Painting the Printed Word, an
exhibition of mixed media wall constructions by painter Joan
Giordano, reflects not only her mastery with the paint brush and the
art of printmaking and Japanese papermaking, but likewise her
steadfast impassioned interest in newspapers’ printed text, will
open at the June Kelly Gallery, 166 Mercer Street, New York, on
Friday, January 7. The exhibition will remain on view through
February 15, 2022.
Archival international newspapers are basic
elements of Giordano’s sculptural constructions. Having
adopted collage as her process she meticulously composes
compositions in which the printed word, color, and volume make
absorbing alliances. In the pushing of limits and exquisite
positioning of her materials, Giordano achieves volumetrically
complex arrangements of surfaces with newspaper rolls, found papers,
corrugated board, graphite, paint, and encaustic. Interwoven
is the sense of time in both historical and contemporary thought.
It has been said, Giordano can turn an
abstract work of art toward the political without making direct
inferences. Giordano’s art is current even as she intimates a
strong connection with the modernist past. Her selection of
archival publications rivet with diverse global issues beliefs and
traditions, economics, health, science, and politics.
Lily Wei, art critic and journalist writes
Giordano has taken to collecting magazines, newspapers, and
journals, including issues that date back decades, partly in
anticipation of the demise of paper editions in the future as
digital publications become increasingly the norm. Her
signature newsprint-based works are an act of recuperation as well
as one way to shelf a trove of
information within what might be seen as fantasias of the archive.
Giordano was also enamored of paper’s
versatility, by what it could be made to represent.
Versatility includes malleability, paper’s ability to assume any
shape desired, becoming a sculptural material in addition to serving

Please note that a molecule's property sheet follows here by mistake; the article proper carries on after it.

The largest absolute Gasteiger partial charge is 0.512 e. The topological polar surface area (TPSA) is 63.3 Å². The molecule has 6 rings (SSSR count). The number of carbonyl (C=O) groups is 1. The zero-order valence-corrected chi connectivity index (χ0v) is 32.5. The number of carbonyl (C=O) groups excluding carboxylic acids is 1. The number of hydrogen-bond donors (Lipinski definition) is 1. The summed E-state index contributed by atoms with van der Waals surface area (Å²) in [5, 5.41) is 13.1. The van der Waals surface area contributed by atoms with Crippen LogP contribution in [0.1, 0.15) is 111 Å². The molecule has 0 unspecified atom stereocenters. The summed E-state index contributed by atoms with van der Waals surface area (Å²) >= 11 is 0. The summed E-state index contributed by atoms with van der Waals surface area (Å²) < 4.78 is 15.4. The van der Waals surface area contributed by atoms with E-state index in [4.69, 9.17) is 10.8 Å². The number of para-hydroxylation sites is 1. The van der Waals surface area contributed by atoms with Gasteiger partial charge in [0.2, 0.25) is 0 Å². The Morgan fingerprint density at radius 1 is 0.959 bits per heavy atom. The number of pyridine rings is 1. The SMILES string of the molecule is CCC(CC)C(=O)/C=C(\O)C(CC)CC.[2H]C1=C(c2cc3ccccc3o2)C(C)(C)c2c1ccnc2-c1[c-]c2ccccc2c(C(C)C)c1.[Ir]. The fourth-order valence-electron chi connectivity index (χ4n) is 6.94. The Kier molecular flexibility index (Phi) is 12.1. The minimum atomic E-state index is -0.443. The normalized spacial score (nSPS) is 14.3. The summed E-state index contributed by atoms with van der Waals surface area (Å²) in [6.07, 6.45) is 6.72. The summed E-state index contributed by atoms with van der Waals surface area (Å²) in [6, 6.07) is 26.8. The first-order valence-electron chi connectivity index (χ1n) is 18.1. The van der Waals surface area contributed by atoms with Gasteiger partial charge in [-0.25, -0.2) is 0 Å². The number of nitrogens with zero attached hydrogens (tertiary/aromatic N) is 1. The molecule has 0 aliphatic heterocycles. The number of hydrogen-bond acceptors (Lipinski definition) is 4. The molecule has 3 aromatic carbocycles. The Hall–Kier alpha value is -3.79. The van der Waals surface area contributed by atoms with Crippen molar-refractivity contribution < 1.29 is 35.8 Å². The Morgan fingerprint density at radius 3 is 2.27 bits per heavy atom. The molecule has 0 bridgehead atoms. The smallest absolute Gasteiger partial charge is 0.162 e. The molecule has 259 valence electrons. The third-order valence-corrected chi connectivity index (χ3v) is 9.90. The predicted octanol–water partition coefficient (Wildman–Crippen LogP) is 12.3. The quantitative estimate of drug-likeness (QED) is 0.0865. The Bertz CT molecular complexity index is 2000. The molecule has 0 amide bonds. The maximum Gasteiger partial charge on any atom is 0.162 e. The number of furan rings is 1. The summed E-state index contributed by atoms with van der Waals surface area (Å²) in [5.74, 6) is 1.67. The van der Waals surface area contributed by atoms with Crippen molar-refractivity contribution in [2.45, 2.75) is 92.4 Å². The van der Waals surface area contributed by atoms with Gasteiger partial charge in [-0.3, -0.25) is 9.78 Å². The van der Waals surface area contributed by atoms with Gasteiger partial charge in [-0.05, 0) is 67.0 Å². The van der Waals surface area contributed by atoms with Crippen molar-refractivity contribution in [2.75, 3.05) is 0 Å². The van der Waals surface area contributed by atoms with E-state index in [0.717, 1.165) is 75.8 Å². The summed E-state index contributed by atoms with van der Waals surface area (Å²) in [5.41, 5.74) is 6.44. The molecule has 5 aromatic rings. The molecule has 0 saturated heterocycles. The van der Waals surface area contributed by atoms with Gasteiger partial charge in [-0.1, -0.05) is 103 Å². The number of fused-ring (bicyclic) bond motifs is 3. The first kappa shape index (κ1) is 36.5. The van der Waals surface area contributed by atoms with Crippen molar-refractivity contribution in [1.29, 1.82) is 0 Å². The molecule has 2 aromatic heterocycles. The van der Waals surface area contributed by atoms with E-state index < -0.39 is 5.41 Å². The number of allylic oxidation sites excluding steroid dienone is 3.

as a two-dimensional support for imagery. Two beautifully
wrought hands in the round attached to the surface of Over the
Top, 2021, made from cast paper, and, underscoring a narrative
that supports feminism and economic equity, she tells me that they
are the hands of a woman, a worker, writes Wei.
Text matters to Giordano, says Wei, as do
titles, words that correspond to the theme of the work are often
strategically highlighted. Life of Wonderment, 2021
speaks to the statement that Giordano reminds us that these
constructions are intended to be read as well as visually parsed.
When Wei asked why so many different languages are present, Giordano
answered, “There are so many ways to read and write the news, to
Giordano lives and works in New York City and
Roscoe, NY. She holds a BA from Wagner College, Staten Island,
and an MFA from Pratt Institute, Brooklyn, NY. Giordano works
have been shown in numerous one-person and group exhibitions in the
United States and countries throughout the world. She is
represented in numerous public and private collections including the
Savannah College of Art and Design, GA; Hammond Museum & Japanese
Stroll Gardens, North Salem, NY; Longview Art Museum, TX; Housatonic
Museum of Art, Bridgeport, CT; New York Public Library Print
Collection; Awagami Museum, Hall of AWA, Tokushima, Japan; PepsiCo,
Purchase, NY; the Henry Buhl Collection, New York, and the North
Carolina National Bank, Charlotte, NC.